Eighth, I've cut down on the amount of sugar, red meat and white bread products I was consuming - it was starting to get out of hand!  So, combined with the swimming, I'm feeling stronger and healthier.  Now if I could just adjust my sleeping hours I'll be all set!  But alas!  I come from a family of night owls!

Ninth, whatever little bugs were feasting on me in my own room are finally gone!  Actually, I'm fairly certain they were fleas and I have no clue where they came from!  I caught one and another one committed suicide by jumping into a glass of water.  But they weren't alone 'cause I still had some bites.  I washed everything possible, sprinkled borax all over the carpet and vacuumed every vacuumable surface in the room (floor, bed, drapes, chair, lampshade).  I still got one last bite after all that, but nothing since then.  That was two weeks ago.  Let's hope no new ones hatch . . .

Tenth, my bro got tics for my nephews, niece, me, my SIL and him to watch Toy Story 3.  Oh my, it was a great movie!  My nephew cried a little at the end.  So did I.

Eleventh, God is good.  And He's in control.  Nothing else matters.

Sunday, May 16, 2010


~ I'm about halfway through Stroud's God's Heart for the Poor.  It's almost like a how-to for those starting up their own project, so I mostly skim through those sections.  Still no image of the cover to be found, so it's not on my sidebar, and I'm having issues with the blogger elements not cooperating with my template, so I haven't worked it out to just list the details of the book yet.

~ I was craving something a bit more . . . literary, maybe? . . . so I also started reading Eat, Pray, Love, by Elizabeth Gilbert.  I bought it at Half Priced books a few months ago and figured I might as well read it since the movie will soon be coming out.  Only a couple of chapters in, but I like it already.  I added it to my sidebar, as you can see.

~ Last weekend I finally saw the movie Julie and Julia.  I was excited to read the book last summer because the movie trailers piqued my interest.  However, I found the book a bit hard to follow with the author's stream of consciousness.  Plus the main character, Julie, annoyed me with her selfishness and self-absorption.  And I was left wishing there was more of the Julia Child scenes in the book.  All that to say, after reading the book I wasn't bothered about not watching the movie.  But I actually really enjoyed the movie!  Julie is more palatable in it and we definitely get a lot more of Julia.  I'd like to read Julia Child's memoir, My Life in France now (which I linked, in case any of you would like to buy it for me!  :o) ).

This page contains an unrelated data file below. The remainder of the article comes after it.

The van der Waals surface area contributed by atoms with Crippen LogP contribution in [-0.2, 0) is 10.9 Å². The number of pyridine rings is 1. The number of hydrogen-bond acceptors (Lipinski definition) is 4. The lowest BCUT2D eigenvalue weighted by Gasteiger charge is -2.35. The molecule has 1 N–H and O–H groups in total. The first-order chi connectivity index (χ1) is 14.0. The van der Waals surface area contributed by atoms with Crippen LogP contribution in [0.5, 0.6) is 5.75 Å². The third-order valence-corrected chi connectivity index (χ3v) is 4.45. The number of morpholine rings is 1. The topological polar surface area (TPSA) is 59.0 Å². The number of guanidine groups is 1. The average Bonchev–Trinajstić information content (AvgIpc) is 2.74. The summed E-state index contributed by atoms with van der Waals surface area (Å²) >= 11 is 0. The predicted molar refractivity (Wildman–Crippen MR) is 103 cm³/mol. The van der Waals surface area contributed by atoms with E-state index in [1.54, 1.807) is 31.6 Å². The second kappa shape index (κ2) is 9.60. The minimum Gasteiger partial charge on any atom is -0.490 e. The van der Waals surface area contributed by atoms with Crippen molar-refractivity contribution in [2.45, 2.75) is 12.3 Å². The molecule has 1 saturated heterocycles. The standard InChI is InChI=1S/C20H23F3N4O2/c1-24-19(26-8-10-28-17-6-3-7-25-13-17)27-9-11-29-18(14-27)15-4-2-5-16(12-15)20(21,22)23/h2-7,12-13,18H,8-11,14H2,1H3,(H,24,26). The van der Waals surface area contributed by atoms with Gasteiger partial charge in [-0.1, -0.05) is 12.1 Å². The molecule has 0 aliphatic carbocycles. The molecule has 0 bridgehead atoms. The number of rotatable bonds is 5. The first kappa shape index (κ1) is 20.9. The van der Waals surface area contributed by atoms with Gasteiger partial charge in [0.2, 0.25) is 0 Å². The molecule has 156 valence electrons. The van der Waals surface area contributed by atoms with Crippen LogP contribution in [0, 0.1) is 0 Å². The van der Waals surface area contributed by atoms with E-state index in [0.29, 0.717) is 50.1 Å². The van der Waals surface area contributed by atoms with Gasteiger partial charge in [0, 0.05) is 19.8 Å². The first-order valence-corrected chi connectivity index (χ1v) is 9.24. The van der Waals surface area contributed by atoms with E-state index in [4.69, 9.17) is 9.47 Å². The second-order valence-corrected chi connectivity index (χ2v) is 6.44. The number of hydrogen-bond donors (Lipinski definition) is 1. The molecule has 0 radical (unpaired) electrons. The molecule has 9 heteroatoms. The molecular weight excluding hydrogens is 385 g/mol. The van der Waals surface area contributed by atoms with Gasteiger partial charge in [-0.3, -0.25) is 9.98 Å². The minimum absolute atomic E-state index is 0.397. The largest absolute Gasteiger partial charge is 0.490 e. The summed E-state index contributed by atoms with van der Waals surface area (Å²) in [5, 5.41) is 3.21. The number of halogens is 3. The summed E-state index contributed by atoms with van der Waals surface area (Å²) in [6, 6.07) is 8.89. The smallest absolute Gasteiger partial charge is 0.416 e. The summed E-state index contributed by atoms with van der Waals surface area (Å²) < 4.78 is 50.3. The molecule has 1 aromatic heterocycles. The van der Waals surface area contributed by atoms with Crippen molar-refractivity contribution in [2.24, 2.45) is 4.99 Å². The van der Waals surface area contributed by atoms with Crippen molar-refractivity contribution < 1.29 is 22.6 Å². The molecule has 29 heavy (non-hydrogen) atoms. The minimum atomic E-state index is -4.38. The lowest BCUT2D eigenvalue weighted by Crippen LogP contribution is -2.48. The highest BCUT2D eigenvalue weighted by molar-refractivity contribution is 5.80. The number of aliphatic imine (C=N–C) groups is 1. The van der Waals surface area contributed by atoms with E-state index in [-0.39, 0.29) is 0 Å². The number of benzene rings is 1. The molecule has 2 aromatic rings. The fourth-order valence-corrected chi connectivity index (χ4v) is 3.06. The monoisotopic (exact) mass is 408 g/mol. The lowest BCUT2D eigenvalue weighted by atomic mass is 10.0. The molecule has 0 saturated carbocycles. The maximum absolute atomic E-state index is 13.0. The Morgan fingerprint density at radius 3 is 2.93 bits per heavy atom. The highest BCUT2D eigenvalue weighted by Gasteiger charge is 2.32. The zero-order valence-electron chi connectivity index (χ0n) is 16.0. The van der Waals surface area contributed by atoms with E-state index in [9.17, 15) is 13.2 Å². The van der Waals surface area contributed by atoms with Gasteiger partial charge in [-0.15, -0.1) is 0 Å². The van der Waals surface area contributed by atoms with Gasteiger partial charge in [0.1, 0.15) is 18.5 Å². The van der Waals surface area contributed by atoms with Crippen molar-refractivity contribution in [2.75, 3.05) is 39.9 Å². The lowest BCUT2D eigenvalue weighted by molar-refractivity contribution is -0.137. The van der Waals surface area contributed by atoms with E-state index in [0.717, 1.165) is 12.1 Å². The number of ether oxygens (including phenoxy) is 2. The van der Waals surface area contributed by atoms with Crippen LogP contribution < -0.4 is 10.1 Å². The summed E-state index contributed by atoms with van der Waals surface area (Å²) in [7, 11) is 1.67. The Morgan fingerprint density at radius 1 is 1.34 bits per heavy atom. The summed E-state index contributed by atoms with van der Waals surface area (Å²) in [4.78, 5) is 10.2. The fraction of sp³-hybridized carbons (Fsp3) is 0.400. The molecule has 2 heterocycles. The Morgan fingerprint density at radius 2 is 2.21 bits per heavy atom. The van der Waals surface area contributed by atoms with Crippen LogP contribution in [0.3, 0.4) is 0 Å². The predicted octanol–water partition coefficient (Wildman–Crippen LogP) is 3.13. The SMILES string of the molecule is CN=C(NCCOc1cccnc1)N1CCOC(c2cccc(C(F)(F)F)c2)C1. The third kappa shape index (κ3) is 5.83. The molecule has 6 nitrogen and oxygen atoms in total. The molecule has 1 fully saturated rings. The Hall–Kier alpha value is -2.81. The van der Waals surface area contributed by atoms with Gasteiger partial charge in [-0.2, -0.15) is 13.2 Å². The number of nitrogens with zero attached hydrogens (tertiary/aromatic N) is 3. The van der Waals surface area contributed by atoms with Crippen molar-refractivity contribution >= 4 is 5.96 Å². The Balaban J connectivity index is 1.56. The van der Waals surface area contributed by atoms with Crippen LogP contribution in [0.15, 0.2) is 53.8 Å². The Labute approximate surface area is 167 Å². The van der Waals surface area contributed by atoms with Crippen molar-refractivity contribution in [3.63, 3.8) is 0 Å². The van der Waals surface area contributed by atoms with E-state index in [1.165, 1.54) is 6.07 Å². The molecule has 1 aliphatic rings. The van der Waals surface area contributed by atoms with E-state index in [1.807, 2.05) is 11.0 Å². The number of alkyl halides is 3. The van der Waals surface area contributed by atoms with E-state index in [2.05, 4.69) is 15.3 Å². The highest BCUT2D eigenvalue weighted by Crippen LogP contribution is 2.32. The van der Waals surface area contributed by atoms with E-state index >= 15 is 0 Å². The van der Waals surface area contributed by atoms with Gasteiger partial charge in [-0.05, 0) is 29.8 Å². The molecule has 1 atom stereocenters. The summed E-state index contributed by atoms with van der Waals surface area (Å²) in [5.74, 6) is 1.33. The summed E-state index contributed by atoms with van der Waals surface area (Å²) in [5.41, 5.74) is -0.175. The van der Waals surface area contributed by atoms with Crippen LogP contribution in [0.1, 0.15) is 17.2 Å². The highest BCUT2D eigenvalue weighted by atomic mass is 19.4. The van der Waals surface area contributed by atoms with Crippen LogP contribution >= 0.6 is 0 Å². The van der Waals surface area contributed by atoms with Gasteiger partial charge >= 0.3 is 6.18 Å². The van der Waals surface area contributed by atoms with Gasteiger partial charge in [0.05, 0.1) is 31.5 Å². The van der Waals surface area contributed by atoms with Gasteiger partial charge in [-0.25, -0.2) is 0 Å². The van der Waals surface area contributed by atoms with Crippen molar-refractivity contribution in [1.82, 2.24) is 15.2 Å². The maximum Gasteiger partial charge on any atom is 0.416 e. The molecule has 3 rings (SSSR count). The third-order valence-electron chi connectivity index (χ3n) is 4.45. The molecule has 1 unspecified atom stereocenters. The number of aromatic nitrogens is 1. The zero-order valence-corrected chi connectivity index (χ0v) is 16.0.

~ I just read my friend Aleen's blog and she mentioned a book she just finished: Nothing to Envy: Ordinary Lives in North Korea by Barbara Demick.  South Korea and China was the first ever mission trip to went on, and the organization we partnered with aimed to spread the gospel to N Koreans.  I had such amazing and life-changing experiences on that trip and stories from that country still stir my heart.  So the book sounds really good and I'd love to read it!  Of course I'll prob have to wait til it's in paperback and a tad bit cheaper . . .

~ I'll have a lot more time to read since my 2nd job just finished.  It's also a bit stressful 'cause it was my main source of income since it paid twice as much as my 1st job.  BUT I am basically all set up to substitute for the rest of the year, so I hope to do that at least two or three times a week . . . but there's only 3 wks left of school . . . *sigh*

~ I went to a job fair for an area district on Friday.  There were HUNDREDS, if not THOUSANDS, of people there looking for jobs.  It's not a good time to be an unemployed teacher, let me tell you!  I handed out all twenty copies of my resume, tho.  So hopefully I'll get some phone calls for interviews soon. 

~ I got crazy with our new vacuum yesterday -- I vacuumed my bed, my drapes, my mini-blinds, the window sills, all the shelves upstairs (using the attachments, of course), the floorboards, the walls and ceilings, the upholstered chairs, the bathroom floor, my bed again since all the dust from the other items got kicked up and resettled on it, the lamps, and the carpet.  And I slept soundly, with no mental images of thousands of microscopic dust mites crawling all over me during the night.  I suppose I could offer my vacuuming expertise for a small fee if no job prospects come up . . .

~ I'm in the last days of my 20's.  Haven't looked at the calendar to say for sure, but I'm guessing there's only about 6 wks left of 'em.  Scary!

~ I'm cooking carne guisada for dinner tonight.  Haven't made it in ages, so I'm looking forward to it!